Travelers from all over the world will soon be able to book vacation rooms and houses in Cuba through Airbnb, reports the AP, after the U.S. Treasury Department this weekend authorized the company to expand its operations there. Airbnb has been connecting tourists from the U.S. only to Cuban hosts for just shy of a year under a limited exception to the U.S. trade embargo.
The San Francisco-based Airbnb was the first major U.S. company to enter Cuba after the two countries began normalizing relations in December 2014. Since then, Cuba has become Airbnb’s fastest-growing market, with about 4,000 listings added over the last year.
That rapid expansion was made possible in part thanks to Cuba’s casas particulares, whose owners have welcomed visitors for inexpensive stays in family homes for two decades. As Nancy Scola reported for Next City last year, Fidel Castro created a regulatory framework for this network of houses in the late 1990s, “to allow citizens to tap the value in one of the few assets they might still have, their homes.” Airbnb is not the first company to try to capitalize on the system, but so far, it’s been the most successful.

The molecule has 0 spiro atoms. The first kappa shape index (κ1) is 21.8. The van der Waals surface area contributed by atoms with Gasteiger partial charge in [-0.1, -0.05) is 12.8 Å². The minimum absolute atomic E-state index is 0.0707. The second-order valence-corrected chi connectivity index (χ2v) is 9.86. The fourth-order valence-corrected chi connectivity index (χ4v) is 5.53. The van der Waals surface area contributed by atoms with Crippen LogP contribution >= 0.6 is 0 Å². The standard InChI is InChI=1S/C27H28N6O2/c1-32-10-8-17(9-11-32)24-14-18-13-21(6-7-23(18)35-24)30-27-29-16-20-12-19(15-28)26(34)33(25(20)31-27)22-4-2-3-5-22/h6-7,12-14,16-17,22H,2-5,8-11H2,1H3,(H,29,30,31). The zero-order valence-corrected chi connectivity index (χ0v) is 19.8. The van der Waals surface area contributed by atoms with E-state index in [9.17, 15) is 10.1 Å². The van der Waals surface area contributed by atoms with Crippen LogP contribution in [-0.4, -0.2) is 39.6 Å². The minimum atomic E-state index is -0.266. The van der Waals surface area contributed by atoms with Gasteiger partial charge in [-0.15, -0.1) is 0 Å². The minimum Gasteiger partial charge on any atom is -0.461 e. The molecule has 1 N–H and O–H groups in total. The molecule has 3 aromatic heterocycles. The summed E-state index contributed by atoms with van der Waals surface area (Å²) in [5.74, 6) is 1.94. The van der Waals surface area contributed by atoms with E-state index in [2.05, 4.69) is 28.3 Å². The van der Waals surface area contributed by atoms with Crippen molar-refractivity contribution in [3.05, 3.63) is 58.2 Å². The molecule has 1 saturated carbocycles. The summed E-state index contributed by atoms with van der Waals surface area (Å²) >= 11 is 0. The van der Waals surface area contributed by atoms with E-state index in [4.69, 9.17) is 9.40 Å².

Scola also noted that Airbnb could help the country scale up its tourism industry with little upfront investment, allowing the country and its residents to take in visitor dollars more quickly. In the past year, 13,000 guests stayed in Cuban Airbnbs; visitors to the island surged nearly 20 percent, according to the AP.
The Treasury authorization was announced on the morning of Obama’s arrival in Cuba for a historic three-day trip.
Jen Kinney is a freelance writer and documentary photographer. Her work has also appeared in Philadelphia Magazine, High Country News online, and the Anchorage Press. She is currently a student of radio production at the Salt Institute of Documentary Studies. See her work at jakinney.com.